I awoke late this morning, after having had a track meet and hanging out with some friends the night before. I checked my email around 11 AM, and saw that Dave Antieau, Fran Morel, and Sean Pfautsch had found a Spotted Towhee at Montrose. This was a bird I still needed for the state, but my parents were out of the house until around 12:30 PM. I awaited their return and soon asked if I could make a quick trip to Montrose. Aaron Gyllenhaal had texted me at 1:15 that he got the Spotted Towhee and that the Willets and Dunlin found there that morning were still present. Three year birds, two hard to get (the Towhee and Willets). My Mom and I left around 1:15 and got there and made a straight trip to the beach. We walked up and got the Willets hiding out behind a piece of driftwood and the Dunlin scurrying around near them. Two year birds down! The Willets were year bird 167 and the Dunlin 168.

We did not spend too long here, as I wanted the Towhee more than anything now. As we began walking back to the Point we ran into photographers Jerry Goldner and Roger Shamley, who told us where the Towhee was. They also said that someone had seen the Hooded Warbler earlier and that they might have had a Philadelphia Vireo. My mom and I decided to try to relocate these finds on the way to the area the Towhee had been seen in, and we were able to find and get drop dead amazing views of the male Hooded Warbler. I have only seen one other Hooded Warbler before this one, so this was especially awesome for me. It was year bird 169 for me:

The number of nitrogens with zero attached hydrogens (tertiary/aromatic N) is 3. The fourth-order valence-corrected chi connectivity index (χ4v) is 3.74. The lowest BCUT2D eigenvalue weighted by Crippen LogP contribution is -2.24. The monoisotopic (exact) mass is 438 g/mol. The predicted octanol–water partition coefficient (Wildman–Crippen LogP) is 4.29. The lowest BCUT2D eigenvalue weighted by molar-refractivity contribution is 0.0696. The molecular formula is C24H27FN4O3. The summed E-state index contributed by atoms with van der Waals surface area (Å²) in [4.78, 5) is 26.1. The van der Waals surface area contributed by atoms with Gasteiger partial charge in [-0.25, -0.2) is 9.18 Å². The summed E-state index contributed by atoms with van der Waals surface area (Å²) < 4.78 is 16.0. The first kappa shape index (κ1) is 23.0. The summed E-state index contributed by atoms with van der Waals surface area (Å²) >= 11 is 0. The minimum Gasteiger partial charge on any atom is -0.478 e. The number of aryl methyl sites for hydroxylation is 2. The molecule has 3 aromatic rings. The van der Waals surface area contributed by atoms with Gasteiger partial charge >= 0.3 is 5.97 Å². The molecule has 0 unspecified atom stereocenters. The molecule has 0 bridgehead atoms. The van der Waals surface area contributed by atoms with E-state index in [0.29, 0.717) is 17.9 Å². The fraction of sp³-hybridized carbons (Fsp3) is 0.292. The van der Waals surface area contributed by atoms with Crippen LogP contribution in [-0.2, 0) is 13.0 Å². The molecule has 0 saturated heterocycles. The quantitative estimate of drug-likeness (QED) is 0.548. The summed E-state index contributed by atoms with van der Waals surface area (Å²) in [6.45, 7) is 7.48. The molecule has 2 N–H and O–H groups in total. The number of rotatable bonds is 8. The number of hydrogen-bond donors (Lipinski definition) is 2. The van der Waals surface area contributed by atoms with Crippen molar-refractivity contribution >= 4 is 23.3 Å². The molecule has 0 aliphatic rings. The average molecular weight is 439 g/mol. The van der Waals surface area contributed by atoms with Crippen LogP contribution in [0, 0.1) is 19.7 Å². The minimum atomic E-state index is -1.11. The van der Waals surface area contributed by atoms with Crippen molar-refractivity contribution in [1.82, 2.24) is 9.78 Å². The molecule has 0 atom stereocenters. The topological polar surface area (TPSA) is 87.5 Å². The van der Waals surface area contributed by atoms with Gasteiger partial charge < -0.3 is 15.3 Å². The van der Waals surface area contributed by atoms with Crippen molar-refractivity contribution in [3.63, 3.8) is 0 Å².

Though we didn't find the Vireo, the Hooded Warbler was a nice consolidation prize. We then proceeded to the area the Towhee was in, and right after I began to look for it I was able to spot it "dancing" on the leaf litter, trying to uncover some bugs to eat. I got some amazing views and at points was only about 10 feet from it. This was IL bird 314, Cook county bird 272, and year bird 170.

After the Towhee we birded a bit near the "clump" trying to find some other year birds and found a Baltimore Oriole (171), Swainson's Thrush (172), and Rose-breasted Grosbeak (173). Quite a day for birding, and I even got to sleep in!

Overall, this past week has been amazing for birding, and I hope it only gets better. Even though my year list is not that high, the birds have been awesome and I hope in the next couple of weeks it only gets better. Here's to a great migration!